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I have a few accounts that are "charged off" and I regret to say that I don't have a clue what this really means. These were joint accounts with my ex boyfriend that I never even used...sucks to be me :( Can somebody please explain what that means and how it affects the order in which I pay items off (what I mean is, are these charged off accounts a more pressing matter than my medical bills which I can afford to pay right now?)

Thanks once again...you guys and gals are really clearing things up for me and helping me out of the fog!

~Mary




Hi Mary!
The definition of a charge off---
A debt that is deemed uncollectable and written off. Also known as a bad debt.

Usually this happens after a creditor hasn't received a payment from you in three months. But there are different time tables--depends on the creditor. I should know, I have several that I am currently paying on. So you are not alone!!

Just so you know, the term 'charge off' doesn't mean that you don't have to pay the debt. You still do. It just means the company deemed it as 'uncollectable' and passed it on to a collection agency. You are still responsible in paying this though.

Sub: #1 posted on Mon, 01/30/2006 - 16:21

imkimssister imkimssister

(Posts: 1301 | Credits: )

charge off means that the company wrote it off as bad/uncollectable debt and took it at a loss. You are still obligated to pay it though, and will probably recieve correspondence from a CA about it soon. I would pay all your current stuff first though, so you don't get behind on that. Because the charge-off is already on there hurting your score, it would be best to stay current on what you can. Then when you have the chance, go back and pay the charge offs.

How old are your medical bills by the way?

Sub: #2 posted on Mon, 01/30/2006 - 16:21

TMD TMD

(Posts: 280 | Credits: )

Thanks for the responses, that clears things up a bit.

Some of my medical bills were placed for collection in 2002 and 2003, some were placed in 2005. I have a long way to go.....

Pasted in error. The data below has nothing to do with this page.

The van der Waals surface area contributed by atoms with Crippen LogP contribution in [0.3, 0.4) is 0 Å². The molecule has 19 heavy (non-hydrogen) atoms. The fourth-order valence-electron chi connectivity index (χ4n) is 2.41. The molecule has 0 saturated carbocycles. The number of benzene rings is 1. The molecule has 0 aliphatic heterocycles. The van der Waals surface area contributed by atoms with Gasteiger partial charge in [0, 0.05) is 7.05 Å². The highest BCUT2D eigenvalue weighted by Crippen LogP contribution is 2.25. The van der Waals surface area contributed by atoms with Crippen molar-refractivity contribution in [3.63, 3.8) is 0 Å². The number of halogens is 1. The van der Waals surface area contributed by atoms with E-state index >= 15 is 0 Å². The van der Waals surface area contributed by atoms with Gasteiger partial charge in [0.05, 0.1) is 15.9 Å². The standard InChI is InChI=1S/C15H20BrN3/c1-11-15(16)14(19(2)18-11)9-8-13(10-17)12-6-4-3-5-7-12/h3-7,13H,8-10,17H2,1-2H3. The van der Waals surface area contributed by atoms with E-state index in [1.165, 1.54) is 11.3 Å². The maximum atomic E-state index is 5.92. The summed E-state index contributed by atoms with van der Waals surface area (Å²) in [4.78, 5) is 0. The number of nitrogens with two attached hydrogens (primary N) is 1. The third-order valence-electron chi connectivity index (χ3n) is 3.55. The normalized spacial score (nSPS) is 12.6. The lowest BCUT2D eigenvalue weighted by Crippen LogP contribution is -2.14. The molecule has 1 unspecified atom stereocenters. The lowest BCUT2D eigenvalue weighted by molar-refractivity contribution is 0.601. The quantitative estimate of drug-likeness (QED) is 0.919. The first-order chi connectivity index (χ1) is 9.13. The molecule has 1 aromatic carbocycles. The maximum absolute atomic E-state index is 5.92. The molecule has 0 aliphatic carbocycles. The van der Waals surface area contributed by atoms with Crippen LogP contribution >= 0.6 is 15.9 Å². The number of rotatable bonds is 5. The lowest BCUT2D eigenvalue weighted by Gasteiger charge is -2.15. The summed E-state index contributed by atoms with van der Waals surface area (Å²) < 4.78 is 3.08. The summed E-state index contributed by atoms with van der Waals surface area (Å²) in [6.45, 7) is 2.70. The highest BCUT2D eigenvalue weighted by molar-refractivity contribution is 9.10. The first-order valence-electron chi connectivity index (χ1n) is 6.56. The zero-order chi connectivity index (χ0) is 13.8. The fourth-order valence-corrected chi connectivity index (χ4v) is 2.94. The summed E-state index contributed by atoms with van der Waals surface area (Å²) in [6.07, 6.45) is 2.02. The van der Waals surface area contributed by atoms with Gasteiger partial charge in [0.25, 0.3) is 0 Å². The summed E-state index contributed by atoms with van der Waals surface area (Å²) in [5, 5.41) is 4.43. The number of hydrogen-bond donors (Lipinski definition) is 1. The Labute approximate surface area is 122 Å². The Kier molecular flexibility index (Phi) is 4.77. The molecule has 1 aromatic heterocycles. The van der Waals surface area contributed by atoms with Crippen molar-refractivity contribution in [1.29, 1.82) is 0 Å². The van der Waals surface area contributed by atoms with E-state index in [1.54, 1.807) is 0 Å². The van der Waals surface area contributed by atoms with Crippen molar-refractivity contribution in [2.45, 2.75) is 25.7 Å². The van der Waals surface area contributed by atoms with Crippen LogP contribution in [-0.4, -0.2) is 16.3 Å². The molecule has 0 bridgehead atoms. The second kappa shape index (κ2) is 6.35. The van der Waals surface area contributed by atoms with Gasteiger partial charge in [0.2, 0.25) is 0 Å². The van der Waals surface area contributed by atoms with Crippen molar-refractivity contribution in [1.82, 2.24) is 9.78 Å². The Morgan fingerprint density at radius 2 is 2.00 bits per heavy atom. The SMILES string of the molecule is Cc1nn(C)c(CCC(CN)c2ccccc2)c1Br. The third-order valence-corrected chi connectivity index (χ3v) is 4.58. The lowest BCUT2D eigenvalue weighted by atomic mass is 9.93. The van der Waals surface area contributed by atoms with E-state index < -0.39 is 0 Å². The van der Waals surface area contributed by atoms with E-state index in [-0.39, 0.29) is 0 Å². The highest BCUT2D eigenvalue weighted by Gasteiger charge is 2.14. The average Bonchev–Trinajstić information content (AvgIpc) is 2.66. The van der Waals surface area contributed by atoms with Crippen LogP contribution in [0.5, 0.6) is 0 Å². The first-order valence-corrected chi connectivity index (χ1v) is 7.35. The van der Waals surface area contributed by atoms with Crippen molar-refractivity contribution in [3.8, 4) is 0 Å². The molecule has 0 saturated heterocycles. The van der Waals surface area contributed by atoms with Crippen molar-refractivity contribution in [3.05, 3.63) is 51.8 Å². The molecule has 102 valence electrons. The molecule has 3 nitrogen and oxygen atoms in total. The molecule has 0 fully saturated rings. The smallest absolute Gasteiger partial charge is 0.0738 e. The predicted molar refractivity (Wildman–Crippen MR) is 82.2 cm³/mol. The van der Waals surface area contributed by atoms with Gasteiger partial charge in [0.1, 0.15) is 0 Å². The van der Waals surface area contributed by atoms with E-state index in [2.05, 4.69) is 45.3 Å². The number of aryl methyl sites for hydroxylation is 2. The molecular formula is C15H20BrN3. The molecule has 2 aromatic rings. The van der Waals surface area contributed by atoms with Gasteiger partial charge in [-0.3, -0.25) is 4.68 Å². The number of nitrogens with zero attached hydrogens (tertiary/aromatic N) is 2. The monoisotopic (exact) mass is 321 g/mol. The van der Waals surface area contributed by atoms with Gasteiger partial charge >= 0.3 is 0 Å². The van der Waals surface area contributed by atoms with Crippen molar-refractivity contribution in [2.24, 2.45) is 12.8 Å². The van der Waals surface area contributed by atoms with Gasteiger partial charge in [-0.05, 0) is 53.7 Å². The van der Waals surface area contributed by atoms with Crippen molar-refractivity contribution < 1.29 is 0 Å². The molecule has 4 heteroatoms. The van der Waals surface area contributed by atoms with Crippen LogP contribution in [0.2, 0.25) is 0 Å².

Sub: #3 posted on Mon, 01/30/2006 - 16:27

Mary Mary

(Posts: 1344 | Credits: )

Sorry, I should have clarified that last post...

Several of my medical bills are out of the SOL, but they are small enough (some are under $100) that I will soon be able to afford to pay them in one payment. I am putting these as my priority since it will be one less thing for me to worry about. Thanks again guys and gals!

~Mary

Sub: #4 posted on Mon, 01/30/2006 - 16:51

Mary Mary

(Posts: 1344 | Credits: )

Maybe somebody could add this term to the commonly used terms list? I looked for it before I posted, but it wasn't there :D

Sub: #5 posted on Mon, 01/30/2006 - 17:08

Mary Mary

(Posts: 1344 | Credits: )

can someone clarify for me?
if an OC has charged off on your account, and the debt is now in the hands of a DC (or CA) - and the DC is a law office that has filed a summons against you - the DC "owns" the debt now, not the OC? so how can the DC claim to be "representing" the OC, even going so far as to name the OC as the plaintiff in the summons? isn't that misrepresentation/fraud? if i wanted to present an offer to settle, it would be with the DC, not the OC, right?
thanks for any advice, support, guidance, examples!

Sub: #6 posted on Tue, 07/28/2009 - 09:15

Unregistered


i'd also like to know :)

so if the debt has been sold to a CA then the account on my credit file should be removed, right???

Sub: #7 posted on Tue, 07/28/2009 - 09:55

becky.nodebt becky.nodebt

(Posts: 67 | Credits: )

1) You are correct that the "plaintiff" would be the current/legal owner of the debt, and the attorney would be representing the plaintiff. However, a creditor is never under any obligation to sell it's accounts just because they charged off. They can keep it in-house and work it in their recovery department, or send it to an attorney for suit. So it is possible that the OC is actually the plaintiff in your case.

2) When a debt is sold, the OC does not have to remove their tradeline from your credit file; they can still report it as a chargeoff. However, in order to report correctly per the FCRA, the OC should report a zero-balance and a comment that the debt was "transferred."

Sub: #8 posted on Tue, 07/28/2009 - 17:15

DebtCruncher DebtCruncher
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(Posts: 2293 | Credits: )

The way that I understand it, if an account is "charged off" that means that the OC took a loss, and received a credit from the IRS.. Thats the definition of bad debt.. And I keep reading that its "illegal" to collect from a debt thats been charged off for this reason.

Sub: #9 posted on Mon, 11/09/2009 - 09:24

Unregistered


Quote:
and received a credit from the IRS


Lenders don't get credits from the IRS for charged off accounts. Bad debts are just an operating expense, and reduces their overall taxable income. That's all. If a charged off account can be collected on (or sold) after it's charged off, then it becomes a recovery and reported as income in the year it was collected.

Quote:
And I keep reading that its "illegal" to collect from a debt thats been charged off for this reason.


You can read that all you want, but it's not true. There is no law that prevents anybody from collecting on charged off debts.

Sub: #10 posted on Tue, 11/10/2009 - 07:53

DebtCruncher DebtCruncher
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(Posts: 2293 | Credits: )


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